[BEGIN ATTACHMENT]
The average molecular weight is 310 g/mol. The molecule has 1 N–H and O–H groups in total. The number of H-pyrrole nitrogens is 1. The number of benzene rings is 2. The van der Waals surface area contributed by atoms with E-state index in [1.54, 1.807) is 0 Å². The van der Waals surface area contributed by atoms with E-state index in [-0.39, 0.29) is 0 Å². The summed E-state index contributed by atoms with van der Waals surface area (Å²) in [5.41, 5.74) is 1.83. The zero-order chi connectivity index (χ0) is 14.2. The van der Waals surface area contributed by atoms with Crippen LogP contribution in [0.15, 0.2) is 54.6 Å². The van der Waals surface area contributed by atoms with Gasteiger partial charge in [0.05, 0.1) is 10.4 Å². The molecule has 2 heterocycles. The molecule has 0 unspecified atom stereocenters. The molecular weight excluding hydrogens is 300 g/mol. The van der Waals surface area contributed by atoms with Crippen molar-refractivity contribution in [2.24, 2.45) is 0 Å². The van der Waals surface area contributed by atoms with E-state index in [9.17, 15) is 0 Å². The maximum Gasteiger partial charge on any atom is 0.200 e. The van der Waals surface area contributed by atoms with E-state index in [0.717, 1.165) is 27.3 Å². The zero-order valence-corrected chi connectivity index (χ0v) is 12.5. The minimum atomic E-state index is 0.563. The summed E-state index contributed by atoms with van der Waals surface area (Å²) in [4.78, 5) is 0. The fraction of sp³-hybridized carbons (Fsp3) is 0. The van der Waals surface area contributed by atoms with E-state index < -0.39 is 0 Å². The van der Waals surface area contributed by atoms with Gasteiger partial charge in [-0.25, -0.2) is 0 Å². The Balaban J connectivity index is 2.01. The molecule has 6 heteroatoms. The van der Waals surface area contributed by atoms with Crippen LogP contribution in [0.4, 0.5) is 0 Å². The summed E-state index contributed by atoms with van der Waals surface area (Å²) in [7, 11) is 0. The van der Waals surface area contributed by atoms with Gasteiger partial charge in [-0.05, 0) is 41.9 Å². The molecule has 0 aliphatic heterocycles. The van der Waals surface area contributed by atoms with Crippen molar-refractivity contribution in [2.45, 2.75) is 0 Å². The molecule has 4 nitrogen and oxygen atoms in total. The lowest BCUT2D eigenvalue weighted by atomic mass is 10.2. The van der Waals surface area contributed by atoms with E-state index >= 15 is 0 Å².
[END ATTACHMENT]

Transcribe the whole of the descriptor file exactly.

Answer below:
The average molecular weight is 310 g/mol. The molecule has 1 N–H and O–H groups in total. The number of H-pyrrole nitrogens is 1. The number of benzene rings is 2. The van der Waals surface area contributed by atoms with E-state index in [1.54, 1.807) is 0 Å². The van der Waals surface area contributed by atoms with E-state index in [-0.39, 0.29) is 0 Å². The summed E-state index contributed by atoms with van der Waals surface area (Å²) in [5.41, 5.74) is 1.83. The zero-order chi connectivity index (χ0) is 14.2. The van der Waals surface area contributed by atoms with Crippen LogP contribution in [0.15, 0.2) is 54.6 Å². The van der Waals surface area contributed by atoms with Gasteiger partial charge in [0.05, 0.1) is 10.4 Å². The molecule has 2 heterocycles. The molecule has 0 unspecified atom stereocenters. The molecular weight excluding hydrogens is 300 g/mol. The van der Waals surface area contributed by atoms with Crippen molar-refractivity contribution in [2.24, 2.45) is 0 Å². The van der Waals surface area contributed by atoms with E-state index in [9.17, 15) is 0 Å². The maximum Gasteiger partial charge on any atom is 0.200 e. The van der Waals surface area contributed by atoms with E-state index in [0.717, 1.165) is 27.3 Å². The zero-order valence-corrected chi connectivity index (χ0v) is 12.5. The minimum atomic E-state index is 0.563. The summed E-state index contributed by atoms with van der Waals surface area (Å²) in [4.78, 5) is 0. The fraction of sp³-hybridized carbons (Fsp3) is 0. The van der Waals surface area contributed by atoms with E-state index < -0.39 is 0 Å². The van der Waals surface area contributed by atoms with Gasteiger partial charge in [-0.25, -0.2) is 0 Å². The Balaban J connectivity index is 2.01. The molecule has 6 heteroatoms. The van der Waals surface area contributed by atoms with Crippen LogP contribution in [0.4, 0.5) is 0 Å². The summed E-state index contributed by atoms with van der Waals surface area (Å²) in [7, 11) is 0. The van der Waals surface area contributed by atoms with Gasteiger partial charge in [-0.05, 0) is 41.9 Å². The molecule has 0 aliphatic heterocycles. The van der Waals surface area contributed by atoms with Crippen molar-refractivity contribution in [2.45, 2.75) is 0 Å². The molecule has 4 nitrogen and oxygen atoms in total. The lowest BCUT2D eigenvalue weighted by atomic mass is 10.2. The van der Waals surface area contributed by atoms with E-state index >= 15 is 0 Å².